From Hollywood movies, to Twitter and the media, the world is often divided into good versus evil. But does seeing the world in these absolute terms prevent us from seeing the moral complexity of the world around us? And does this stop us from understanding the most pressing moral questions of our times? Is this way of seeing the world a legacy of religious teaching which often casts good as the opposite of evil? Or are good and evil useful ways of seeing a troubled world?
A panel of philosophers, religious leaders and educators discuss whether humanity is ready to move beyond good and evil including:
- Coline Covington, a Jungian analyst in private practice in London. She previously worked as a consultant to local authorities and the Metropolitan Police in the UK on juvenile justice policy. She is former Chair of the British Psychoanalytic Council and a Fellow of International Dialogue Initiative. Her most recent book is Everyday Evils: A Psychoanalytic View of Evil and Morality.
- Dave Tomlinson was a house church leader for many years and is now an Anglican priest. Unable to accept the narrow restrictions of his tradition, he founded the legendary Holy Joe's, a church in a pub in Clapham for disaffected church drop-outs. He is now Vicar of St Luke's, Holloway, a thriving parish church in north London. He is the author of the seminal The Post-Evangelical, I Shall Not Want and Re-enchanting Christianity, How to Be a Bad Christian, The Bad Christian's Manifesto and Black Sheep and Prodigals: An Antidote to Black and White Religion.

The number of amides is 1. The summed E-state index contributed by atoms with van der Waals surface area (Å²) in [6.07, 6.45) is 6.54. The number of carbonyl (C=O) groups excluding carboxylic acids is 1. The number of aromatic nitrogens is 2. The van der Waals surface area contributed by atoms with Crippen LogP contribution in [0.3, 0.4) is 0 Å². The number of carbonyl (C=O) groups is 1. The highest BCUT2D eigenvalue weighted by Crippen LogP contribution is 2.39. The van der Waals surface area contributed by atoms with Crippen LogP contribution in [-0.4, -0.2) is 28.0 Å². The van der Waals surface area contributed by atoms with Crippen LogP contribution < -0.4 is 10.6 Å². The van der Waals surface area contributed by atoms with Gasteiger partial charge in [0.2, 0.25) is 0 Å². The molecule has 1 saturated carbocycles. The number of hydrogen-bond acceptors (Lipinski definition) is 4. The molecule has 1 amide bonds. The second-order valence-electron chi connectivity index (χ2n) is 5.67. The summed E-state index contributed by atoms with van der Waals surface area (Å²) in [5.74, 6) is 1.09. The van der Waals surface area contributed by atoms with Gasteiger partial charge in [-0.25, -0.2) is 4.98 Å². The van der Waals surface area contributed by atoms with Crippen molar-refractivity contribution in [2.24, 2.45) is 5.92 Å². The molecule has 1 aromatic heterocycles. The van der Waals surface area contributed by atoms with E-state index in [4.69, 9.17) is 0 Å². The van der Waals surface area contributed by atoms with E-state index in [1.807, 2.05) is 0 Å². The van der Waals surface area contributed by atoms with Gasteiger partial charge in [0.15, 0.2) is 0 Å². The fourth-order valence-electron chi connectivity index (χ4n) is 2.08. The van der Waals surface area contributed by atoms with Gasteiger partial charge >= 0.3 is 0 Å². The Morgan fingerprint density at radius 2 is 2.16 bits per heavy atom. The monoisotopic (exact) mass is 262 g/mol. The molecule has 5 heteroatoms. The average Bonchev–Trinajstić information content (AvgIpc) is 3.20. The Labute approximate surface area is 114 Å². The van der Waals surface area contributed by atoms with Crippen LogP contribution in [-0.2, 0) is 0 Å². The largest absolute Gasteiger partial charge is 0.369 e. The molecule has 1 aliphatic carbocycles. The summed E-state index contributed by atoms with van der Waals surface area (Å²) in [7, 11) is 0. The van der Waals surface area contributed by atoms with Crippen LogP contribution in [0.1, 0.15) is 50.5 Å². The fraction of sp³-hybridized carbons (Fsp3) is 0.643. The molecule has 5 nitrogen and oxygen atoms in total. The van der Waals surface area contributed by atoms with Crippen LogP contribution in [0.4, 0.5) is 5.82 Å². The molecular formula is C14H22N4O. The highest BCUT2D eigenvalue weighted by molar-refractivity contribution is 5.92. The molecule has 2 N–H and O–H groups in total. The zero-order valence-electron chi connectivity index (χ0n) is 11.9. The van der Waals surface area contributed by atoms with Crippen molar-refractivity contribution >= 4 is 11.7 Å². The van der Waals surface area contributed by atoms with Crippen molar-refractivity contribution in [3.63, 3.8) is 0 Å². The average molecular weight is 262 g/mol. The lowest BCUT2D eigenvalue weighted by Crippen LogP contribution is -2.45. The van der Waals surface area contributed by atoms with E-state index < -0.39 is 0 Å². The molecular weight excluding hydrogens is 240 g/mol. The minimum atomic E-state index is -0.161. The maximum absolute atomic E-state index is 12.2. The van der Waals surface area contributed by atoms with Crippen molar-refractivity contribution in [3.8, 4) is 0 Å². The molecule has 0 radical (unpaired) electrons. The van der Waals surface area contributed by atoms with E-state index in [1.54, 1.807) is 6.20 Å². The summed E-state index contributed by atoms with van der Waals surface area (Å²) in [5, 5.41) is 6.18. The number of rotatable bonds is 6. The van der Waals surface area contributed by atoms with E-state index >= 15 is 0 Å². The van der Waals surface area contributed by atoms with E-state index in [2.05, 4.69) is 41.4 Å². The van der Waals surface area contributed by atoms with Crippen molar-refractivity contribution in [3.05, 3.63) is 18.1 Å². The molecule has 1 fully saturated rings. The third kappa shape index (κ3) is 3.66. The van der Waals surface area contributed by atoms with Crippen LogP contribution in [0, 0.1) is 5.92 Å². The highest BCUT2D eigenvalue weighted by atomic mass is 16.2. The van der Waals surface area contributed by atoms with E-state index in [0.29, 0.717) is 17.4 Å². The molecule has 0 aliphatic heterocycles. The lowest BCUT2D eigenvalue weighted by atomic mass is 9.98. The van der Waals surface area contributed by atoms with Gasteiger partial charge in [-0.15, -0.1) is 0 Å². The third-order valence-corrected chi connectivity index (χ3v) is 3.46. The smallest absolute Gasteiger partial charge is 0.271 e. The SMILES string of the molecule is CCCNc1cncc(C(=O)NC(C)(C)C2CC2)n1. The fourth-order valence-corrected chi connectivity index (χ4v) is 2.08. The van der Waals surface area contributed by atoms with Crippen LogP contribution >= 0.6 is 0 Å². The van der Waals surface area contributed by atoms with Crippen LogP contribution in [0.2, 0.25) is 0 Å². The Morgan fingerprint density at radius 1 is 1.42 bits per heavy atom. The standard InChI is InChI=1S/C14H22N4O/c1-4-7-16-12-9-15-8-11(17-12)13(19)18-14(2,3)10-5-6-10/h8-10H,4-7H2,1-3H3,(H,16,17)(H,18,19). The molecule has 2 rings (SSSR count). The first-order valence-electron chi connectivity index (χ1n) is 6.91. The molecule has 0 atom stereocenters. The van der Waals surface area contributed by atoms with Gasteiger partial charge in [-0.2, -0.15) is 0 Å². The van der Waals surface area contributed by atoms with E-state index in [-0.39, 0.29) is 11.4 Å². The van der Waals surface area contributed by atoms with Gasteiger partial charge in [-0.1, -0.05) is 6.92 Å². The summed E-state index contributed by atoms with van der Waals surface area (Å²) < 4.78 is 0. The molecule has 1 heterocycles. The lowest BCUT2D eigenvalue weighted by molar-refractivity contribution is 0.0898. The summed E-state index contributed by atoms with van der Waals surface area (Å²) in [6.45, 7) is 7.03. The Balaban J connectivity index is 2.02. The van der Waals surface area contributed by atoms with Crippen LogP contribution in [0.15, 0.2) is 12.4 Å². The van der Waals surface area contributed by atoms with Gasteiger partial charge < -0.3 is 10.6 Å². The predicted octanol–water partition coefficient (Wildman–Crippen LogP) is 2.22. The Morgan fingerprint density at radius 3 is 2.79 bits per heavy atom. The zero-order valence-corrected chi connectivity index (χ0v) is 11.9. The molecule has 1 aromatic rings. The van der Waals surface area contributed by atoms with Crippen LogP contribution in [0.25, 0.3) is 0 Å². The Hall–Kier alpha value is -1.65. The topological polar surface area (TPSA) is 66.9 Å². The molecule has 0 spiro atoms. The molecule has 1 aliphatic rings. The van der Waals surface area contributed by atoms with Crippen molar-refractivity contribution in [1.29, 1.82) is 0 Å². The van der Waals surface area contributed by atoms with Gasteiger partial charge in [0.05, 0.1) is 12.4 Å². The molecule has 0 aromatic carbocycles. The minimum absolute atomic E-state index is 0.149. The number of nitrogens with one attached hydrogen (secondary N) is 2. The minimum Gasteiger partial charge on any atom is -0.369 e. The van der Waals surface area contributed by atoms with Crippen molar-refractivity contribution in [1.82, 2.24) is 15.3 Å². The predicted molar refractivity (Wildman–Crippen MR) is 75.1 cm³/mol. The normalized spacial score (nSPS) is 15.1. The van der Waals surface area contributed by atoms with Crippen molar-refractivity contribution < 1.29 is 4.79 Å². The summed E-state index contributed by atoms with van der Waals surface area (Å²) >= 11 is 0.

- Dr Julian Baggini, philosopher and author of numerous books including most recently The Edge of Reason: A Rational Sceptic in an Irrational World.
Chaired by Ike Anya, who was born in Nigeria and qualified at the College of Medicine of the University of Nigeria in 1995. He is currently a consultant and associate director of public health and an honorary lecturer at Imperial College. He sits on the epidemiology and black and ethnic minority health section councils of the Royal Society of Medicine.